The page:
A little bit about the breed


Dachs·hund \'däks-hunt\ n [G, fr. dachs badger + hund dog]: a small dog of a breed of German origin with a long body, short legs, and long drooping ears.


The Dachshund was developed in Germany over a period of several hundred years for the primary purpose of hunting badgers. The dogs were specifically bred for the strength and tenacity to handle a badger and the body style to "go to ground" (burrow down a badger hole) after his prey. The Dachshund originally weighed in at 30-40 pounds in order to expeditiously handle a badger, but they were also used to hunt small surface animals, trail wounded deer and hunt wild boar.


Today, Dachshunds range in size from the mini, which by AKC standards is any dog weighing under 11 lbs. at over 12 months of age, to the standard, at an average of 25 to 35 lbs. The unofficial term "tweenie" is sometimes used for Dachsies weighing between 12 and 18 lbs.


The Dachshund can be found in three coat varieties:

Penny Smooth Dachshund: A short, smooth and sleek coat--the most well known of the Dachsie coat types.
Longhaired Dachshund: The soft, silky, often slightly wavy hair is longer under the neck, on the underside of the body, and especially on the ears and behind the legs. Pronounced feathering appears on ear tips and tail. Tater
Tazzy Wirehaired Dachshund: The whole body is covered with a uniform tight, short, thick, rough, hard, outer coat but with a finer, somewhat softer, shorter haired (undercoat) distributed between the coarser hairs. The face carries distinctive bushy eyebrows and a beard.


Dachshunds are known to quickly convert new owners to a lifetime of Dachsie addiction. They have often been accused of being stubborn, but if we keep in mind that he was bred to 'go to ground' and make decisions regarding the pursuit of his prey, we can understand, and forgive, a bit of an independent attitude. A more humorous carryover of the Dachshund's burrowing... he is often found 'burrowed' under a favorite sweater laid carelessly on a chair, an heirloom quilt or his own blanket. If allowed, he can be found under the bedcovers as well, an excellent hot water bottle substitute for the feet. Determined on a course of action, a Dachshund can become obssessive to see his task to it's end. Just try to let and evening go by without handing out the evening treat and you will soon bear witness to this determination as he stares you into submission. Curious, energetic, an impish sense of humor and a strong need to be close to the humans they own, a Dachshund makes an ideal companion and family member... Ask any Dachshund owner!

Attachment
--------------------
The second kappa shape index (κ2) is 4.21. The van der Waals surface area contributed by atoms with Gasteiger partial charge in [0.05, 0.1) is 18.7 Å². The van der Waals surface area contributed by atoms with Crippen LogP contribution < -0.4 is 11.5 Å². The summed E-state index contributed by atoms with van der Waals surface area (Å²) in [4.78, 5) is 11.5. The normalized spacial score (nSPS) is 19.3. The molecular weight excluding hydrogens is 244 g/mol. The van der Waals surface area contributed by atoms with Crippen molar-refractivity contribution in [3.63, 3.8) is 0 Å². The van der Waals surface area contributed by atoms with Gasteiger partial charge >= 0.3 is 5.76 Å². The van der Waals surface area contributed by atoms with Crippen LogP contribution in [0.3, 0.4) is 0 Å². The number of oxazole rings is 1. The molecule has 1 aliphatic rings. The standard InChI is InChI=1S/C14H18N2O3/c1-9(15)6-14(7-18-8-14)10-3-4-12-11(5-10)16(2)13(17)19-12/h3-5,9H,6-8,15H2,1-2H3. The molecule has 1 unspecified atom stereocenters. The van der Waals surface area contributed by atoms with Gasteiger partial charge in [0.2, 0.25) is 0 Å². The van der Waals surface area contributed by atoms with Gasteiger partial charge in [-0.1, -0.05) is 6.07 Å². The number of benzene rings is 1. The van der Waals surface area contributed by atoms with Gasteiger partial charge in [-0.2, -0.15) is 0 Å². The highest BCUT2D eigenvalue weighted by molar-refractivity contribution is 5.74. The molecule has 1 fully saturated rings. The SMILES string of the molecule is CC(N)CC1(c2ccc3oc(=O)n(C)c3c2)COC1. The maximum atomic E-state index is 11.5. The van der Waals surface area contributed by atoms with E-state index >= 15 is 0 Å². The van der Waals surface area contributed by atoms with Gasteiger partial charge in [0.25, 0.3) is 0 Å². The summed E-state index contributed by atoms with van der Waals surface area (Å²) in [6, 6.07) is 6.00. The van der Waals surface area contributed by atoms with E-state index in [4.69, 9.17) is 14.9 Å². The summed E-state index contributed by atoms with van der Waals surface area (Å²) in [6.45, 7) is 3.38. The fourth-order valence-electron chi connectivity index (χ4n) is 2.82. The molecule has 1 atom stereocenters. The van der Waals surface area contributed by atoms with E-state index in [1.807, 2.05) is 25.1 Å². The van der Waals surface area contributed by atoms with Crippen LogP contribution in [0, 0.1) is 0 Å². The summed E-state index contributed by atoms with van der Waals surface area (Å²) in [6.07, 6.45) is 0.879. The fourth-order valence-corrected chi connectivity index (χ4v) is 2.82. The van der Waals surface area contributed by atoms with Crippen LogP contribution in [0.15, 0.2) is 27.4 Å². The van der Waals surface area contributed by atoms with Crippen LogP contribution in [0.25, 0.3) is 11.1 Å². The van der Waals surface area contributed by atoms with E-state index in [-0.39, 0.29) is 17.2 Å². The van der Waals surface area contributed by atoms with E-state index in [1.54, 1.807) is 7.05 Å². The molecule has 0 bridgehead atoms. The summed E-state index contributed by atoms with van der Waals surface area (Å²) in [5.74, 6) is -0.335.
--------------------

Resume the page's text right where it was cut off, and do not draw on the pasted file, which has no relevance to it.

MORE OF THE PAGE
**Thanks to Gail DaPont for writing the Dachshund info. section, and thanks to the members of the dachsies@esosoft.com mailing list for their contributions!

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